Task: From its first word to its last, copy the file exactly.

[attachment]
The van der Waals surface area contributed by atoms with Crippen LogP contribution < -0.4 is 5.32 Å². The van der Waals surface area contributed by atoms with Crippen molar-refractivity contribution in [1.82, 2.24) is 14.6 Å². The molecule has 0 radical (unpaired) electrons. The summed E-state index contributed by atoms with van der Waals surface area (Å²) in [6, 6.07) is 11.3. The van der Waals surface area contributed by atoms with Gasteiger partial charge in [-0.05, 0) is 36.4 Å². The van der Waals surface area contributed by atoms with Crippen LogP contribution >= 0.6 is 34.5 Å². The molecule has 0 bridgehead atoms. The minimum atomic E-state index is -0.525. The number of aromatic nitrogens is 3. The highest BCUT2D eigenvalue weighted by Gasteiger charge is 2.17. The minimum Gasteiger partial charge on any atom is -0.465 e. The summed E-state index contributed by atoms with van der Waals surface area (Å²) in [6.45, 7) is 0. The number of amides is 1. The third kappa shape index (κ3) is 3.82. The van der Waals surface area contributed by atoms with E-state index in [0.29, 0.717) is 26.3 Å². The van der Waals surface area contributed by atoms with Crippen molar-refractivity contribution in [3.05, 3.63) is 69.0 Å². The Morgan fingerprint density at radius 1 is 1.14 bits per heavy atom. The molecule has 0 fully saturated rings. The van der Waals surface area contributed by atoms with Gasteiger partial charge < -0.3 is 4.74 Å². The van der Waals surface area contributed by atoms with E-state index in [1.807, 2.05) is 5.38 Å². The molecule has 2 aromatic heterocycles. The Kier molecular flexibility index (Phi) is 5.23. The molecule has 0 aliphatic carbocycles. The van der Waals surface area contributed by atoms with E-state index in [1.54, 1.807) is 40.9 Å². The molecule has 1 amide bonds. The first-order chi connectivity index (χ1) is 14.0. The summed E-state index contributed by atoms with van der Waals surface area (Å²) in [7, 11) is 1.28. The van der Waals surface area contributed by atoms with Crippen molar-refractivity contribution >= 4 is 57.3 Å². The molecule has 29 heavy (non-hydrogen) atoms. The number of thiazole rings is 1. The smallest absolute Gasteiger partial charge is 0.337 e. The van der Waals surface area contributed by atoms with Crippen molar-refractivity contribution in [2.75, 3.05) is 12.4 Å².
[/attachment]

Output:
The van der Waals surface area contributed by atoms with Crippen LogP contribution < -0.4 is 5.32 Å². The van der Waals surface area contributed by atoms with Crippen molar-refractivity contribution in [1.82, 2.24) is 14.6 Å². The molecule has 0 radical (unpaired) electrons. The summed E-state index contributed by atoms with van der Waals surface area (Å²) in [6, 6.07) is 11.3. The van der Waals surface area contributed by atoms with Gasteiger partial charge in [-0.05, 0) is 36.4 Å². The van der Waals surface area contributed by atoms with Crippen LogP contribution >= 0.6 is 34.5 Å². The molecule has 0 bridgehead atoms. The minimum atomic E-state index is -0.525. The number of aromatic nitrogens is 3. The highest BCUT2D eigenvalue weighted by Gasteiger charge is 2.17. The minimum Gasteiger partial charge on any atom is -0.465 e. The summed E-state index contributed by atoms with van der Waals surface area (Å²) in [6.45, 7) is 0. The number of amides is 1. The third kappa shape index (κ3) is 3.82. The van der Waals surface area contributed by atoms with E-state index in [0.29, 0.717) is 26.3 Å². The van der Waals surface area contributed by atoms with Crippen molar-refractivity contribution in [3.05, 3.63) is 69.0 Å². The Morgan fingerprint density at radius 1 is 1.14 bits per heavy atom. The molecule has 0 fully saturated rings. The van der Waals surface area contributed by atoms with Gasteiger partial charge < -0.3 is 4.74 Å². The van der Waals surface area contributed by atoms with E-state index in [1.807, 2.05) is 5.38 Å². The molecule has 2 aromatic heterocycles. The Kier molecular flexibility index (Phi) is 5.23. The molecule has 0 aliphatic carbocycles. The van der Waals surface area contributed by atoms with E-state index in [1.54, 1.807) is 40.9 Å². The molecule has 1 amide bonds. The first-order chi connectivity index (χ1) is 14.0. The summed E-state index contributed by atoms with van der Waals surface area (Å²) in [7, 11) is 1.28. The van der Waals surface area contributed by atoms with Crippen molar-refractivity contribution >= 4 is 57.3 Å². The molecule has 29 heavy (non-hydrogen) atoms. The number of thiazole rings is 1. The smallest absolute Gasteiger partial charge is 0.337 e. The van der Waals surface area contributed by atoms with Crippen molar-refractivity contribution in [2.75, 3.05) is 12.4 Å².